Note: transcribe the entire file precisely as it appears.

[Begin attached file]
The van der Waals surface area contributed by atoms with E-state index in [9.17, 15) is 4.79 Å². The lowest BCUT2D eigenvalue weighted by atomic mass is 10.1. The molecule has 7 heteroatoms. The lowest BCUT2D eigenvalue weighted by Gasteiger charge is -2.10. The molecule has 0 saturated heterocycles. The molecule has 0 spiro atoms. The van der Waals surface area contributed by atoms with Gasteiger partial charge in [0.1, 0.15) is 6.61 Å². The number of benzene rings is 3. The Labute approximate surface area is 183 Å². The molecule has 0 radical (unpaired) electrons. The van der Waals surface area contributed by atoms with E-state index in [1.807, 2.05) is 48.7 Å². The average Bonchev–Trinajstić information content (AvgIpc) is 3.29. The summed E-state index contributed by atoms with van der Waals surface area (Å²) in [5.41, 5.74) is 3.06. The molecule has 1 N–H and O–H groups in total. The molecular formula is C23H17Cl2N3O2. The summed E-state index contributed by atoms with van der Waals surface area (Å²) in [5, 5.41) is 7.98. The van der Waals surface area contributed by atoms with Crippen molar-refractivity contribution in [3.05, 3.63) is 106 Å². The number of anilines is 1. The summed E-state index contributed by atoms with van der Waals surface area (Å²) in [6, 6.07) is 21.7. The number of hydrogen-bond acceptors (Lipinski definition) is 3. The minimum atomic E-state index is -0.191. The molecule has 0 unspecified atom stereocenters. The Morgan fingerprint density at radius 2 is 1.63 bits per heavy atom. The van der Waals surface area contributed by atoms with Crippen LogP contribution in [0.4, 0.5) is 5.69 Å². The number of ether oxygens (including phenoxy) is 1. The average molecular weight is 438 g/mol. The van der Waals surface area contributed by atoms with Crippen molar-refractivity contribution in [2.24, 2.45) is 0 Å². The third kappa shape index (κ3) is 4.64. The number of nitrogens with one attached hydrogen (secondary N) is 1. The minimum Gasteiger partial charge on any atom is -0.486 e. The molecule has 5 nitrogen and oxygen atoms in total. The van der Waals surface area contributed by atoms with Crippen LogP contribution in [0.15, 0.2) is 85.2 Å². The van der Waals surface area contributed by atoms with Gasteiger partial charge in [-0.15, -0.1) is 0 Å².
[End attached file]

The van der Waals surface area contributed by atoms with E-state index in [9.17, 15) is 4.79 Å². The lowest BCUT2D eigenvalue weighted by atomic mass is 10.1. The molecule has 7 heteroatoms. The lowest BCUT2D eigenvalue weighted by Gasteiger charge is -2.10. The molecule has 0 saturated heterocycles. The molecule has 0 spiro atoms. The van der Waals surface area contributed by atoms with Gasteiger partial charge in [0.1, 0.15) is 6.61 Å². The number of benzene rings is 3. The Labute approximate surface area is 183 Å². The molecule has 0 radical (unpaired) electrons. The van der Waals surface area contributed by atoms with E-state index in [1.807, 2.05) is 48.7 Å². The average Bonchev–Trinajstić information content (AvgIpc) is 3.29. The summed E-state index contributed by atoms with van der Waals surface area (Å²) in [5.41, 5.74) is 3.06. The molecule has 1 N–H and O–H groups in total. The molecular formula is C23H17Cl2N3O2. The summed E-state index contributed by atoms with van der Waals surface area (Å²) in [5, 5.41) is 7.98. The van der Waals surface area contributed by atoms with Crippen molar-refractivity contribution in [3.05, 3.63) is 106 Å². The number of anilines is 1. The summed E-state index contributed by atoms with van der Waals surface area (Å²) in [6, 6.07) is 21.7. The number of hydrogen-bond acceptors (Lipinski definition) is 3. The minimum atomic E-state index is -0.191. The molecule has 0 unspecified atom stereocenters. The Morgan fingerprint density at radius 2 is 1.63 bits per heavy atom. The van der Waals surface area contributed by atoms with Crippen LogP contribution in [0.4, 0.5) is 5.69 Å². The number of ether oxygens (including phenoxy) is 1. The average molecular weight is 438 g/mol. The van der Waals surface area contributed by atoms with Crippen molar-refractivity contribution in [2.24, 2.45) is 0 Å². The third kappa shape index (κ3) is 4.64. The number of nitrogens with one attached hydrogen (secondary N) is 1. The minimum Gasteiger partial charge on any atom is -0.486 e. The molecule has 5 nitrogen and oxygen atoms in total. The van der Waals surface area contributed by atoms with Crippen LogP contribution in [0.15, 0.2) is 85.2 Å². The van der Waals surface area contributed by atoms with Gasteiger partial charge in [-0.15, -0.1) is 0 Å².